Alabama's state Senate passed a bill on Tuesday, May 14th, to outlaw nearly all abortions, creating exceptions only to protect the mother's health, as part of a multistate effort to have the U.S. Supreme Court reconsider a woman's constitutional right to an abortion, reported Reuters.
The country's strictest abortion bill was previously approved by the Alabama House of Representatives and will now go to Republican Governor Kay Ivey, who has withheld comment on whether she would sign but is generally a strong opponent of abortion.
The law, which passed 25-6, would take effect six months after being signed by the governor, but is certain to face legal challenge from the American Civil Liberties Union and other groups which have vowed to sue.
Legislation to restrict abortion rights has been introduced this year in 16 states, four of whose governors have signed bills banning abortion if an embryonic heartbeat can be detected.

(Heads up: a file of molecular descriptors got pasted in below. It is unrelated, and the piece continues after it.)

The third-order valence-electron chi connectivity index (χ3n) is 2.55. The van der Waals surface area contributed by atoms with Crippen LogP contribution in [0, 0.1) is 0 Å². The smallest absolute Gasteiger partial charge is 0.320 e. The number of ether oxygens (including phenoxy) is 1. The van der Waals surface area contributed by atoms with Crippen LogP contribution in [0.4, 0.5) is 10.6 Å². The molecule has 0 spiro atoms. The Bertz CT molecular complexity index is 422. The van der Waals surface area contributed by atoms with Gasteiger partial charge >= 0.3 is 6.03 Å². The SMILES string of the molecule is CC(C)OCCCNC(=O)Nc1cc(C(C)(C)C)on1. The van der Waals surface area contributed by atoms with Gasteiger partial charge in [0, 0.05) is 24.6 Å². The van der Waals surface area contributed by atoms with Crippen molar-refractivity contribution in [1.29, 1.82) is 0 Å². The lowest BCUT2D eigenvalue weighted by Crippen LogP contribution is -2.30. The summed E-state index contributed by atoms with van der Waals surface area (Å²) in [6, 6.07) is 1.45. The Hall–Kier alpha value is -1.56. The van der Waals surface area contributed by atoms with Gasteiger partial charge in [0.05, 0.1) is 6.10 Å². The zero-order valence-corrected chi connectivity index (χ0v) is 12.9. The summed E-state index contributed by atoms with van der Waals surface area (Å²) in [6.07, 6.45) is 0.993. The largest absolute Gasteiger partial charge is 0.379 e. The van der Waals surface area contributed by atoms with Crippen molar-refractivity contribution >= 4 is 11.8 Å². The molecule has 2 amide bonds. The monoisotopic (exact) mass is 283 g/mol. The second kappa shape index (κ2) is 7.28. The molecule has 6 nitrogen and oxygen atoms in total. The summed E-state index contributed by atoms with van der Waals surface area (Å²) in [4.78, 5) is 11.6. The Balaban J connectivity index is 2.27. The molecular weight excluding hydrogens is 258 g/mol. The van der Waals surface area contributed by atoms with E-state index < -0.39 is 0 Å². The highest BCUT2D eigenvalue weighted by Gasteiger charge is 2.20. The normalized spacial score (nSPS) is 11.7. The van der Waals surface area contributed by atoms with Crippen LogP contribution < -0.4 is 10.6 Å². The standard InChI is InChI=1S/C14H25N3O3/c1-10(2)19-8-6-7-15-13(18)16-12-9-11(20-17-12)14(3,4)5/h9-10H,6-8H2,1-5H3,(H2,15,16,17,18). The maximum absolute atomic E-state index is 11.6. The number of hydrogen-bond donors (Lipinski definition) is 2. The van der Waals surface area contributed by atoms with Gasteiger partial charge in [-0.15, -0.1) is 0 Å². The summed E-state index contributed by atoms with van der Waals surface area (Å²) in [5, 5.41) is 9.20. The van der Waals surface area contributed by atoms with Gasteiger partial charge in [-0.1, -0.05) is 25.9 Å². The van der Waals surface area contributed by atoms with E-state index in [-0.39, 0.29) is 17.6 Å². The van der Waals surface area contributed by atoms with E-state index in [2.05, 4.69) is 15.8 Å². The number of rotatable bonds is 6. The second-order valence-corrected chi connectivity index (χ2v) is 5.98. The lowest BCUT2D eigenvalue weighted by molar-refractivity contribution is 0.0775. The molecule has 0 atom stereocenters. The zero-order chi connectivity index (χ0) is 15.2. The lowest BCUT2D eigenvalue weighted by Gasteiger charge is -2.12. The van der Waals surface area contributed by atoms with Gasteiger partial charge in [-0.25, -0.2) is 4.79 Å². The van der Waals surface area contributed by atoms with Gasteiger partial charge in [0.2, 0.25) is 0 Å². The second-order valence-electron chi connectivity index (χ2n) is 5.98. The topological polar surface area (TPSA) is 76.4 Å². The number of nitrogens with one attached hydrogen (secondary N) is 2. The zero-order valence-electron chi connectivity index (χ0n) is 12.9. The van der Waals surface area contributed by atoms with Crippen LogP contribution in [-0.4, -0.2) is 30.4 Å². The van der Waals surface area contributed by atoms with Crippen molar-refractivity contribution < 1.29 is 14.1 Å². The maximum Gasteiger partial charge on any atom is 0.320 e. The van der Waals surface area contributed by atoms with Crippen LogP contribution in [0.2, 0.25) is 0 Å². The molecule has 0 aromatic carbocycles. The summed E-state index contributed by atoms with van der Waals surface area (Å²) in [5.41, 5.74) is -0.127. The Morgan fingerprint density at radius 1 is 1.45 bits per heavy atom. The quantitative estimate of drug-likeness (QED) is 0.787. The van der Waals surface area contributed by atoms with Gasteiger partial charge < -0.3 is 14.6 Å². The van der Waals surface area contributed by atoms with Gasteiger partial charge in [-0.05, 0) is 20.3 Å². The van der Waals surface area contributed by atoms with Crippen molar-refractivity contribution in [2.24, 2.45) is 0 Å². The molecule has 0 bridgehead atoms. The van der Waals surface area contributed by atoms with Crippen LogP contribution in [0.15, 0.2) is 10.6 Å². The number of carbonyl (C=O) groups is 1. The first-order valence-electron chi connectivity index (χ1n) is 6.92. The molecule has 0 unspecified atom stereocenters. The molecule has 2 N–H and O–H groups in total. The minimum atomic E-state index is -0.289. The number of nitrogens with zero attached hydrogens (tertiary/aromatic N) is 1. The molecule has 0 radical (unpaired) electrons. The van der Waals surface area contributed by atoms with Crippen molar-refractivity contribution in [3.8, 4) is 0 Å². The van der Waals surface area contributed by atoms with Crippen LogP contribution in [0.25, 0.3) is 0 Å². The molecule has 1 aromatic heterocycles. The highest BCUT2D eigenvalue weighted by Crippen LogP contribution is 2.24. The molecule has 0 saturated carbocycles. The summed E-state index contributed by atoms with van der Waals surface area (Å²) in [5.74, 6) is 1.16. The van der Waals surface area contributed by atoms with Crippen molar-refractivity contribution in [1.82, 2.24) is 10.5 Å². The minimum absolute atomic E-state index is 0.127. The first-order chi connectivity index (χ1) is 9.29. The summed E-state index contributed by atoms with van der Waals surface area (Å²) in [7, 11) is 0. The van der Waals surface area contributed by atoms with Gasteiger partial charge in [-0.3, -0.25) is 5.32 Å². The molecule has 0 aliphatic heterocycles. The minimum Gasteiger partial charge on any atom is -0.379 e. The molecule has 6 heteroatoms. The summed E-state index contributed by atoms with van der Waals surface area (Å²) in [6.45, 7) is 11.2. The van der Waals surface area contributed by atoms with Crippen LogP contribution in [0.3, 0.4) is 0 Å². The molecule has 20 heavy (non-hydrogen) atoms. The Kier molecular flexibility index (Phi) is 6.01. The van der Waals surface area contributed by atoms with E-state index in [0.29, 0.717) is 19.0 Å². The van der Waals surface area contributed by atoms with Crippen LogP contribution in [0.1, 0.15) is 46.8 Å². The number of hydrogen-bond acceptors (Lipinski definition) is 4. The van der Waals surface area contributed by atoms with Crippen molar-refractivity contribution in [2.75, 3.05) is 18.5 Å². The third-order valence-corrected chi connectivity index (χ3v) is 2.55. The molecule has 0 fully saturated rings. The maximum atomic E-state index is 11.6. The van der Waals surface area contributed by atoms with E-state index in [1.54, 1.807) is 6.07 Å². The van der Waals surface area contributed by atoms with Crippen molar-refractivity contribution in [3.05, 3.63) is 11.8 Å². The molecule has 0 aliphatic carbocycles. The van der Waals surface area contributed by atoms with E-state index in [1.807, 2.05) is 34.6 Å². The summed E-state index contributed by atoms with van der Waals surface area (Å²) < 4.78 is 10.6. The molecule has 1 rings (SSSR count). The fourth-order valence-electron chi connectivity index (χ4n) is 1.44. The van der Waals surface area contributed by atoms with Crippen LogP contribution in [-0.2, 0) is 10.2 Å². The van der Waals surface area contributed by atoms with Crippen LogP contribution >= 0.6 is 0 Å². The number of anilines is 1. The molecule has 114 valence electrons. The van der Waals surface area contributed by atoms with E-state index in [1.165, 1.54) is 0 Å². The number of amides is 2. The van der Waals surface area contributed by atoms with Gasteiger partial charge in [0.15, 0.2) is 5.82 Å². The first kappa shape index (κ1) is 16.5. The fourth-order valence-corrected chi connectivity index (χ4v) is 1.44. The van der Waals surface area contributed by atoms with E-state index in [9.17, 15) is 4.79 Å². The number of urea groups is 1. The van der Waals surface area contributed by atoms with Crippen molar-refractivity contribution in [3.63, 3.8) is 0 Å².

The Alabama bill goes further, banning abortions at any time. Those performing abortions would be committing a felony, punishable by 10 to 99 years in prison, although a woman who receives an abortion would not be held criminally liable.
The Republican-controlled Alabama Senate also defeated a Democratic amendment that would have allowed legal abortions for women and girls impregnated by rape and incest.
Anti-abortion advocates know any laws they pass are certain to be challenged, and courts this year have blocked a restrictive Kentucky law and another in Iowa passed last year.
But supporters of the Alabama ban said the right to life of the unborn child transcends other rights, an idea they would like tested.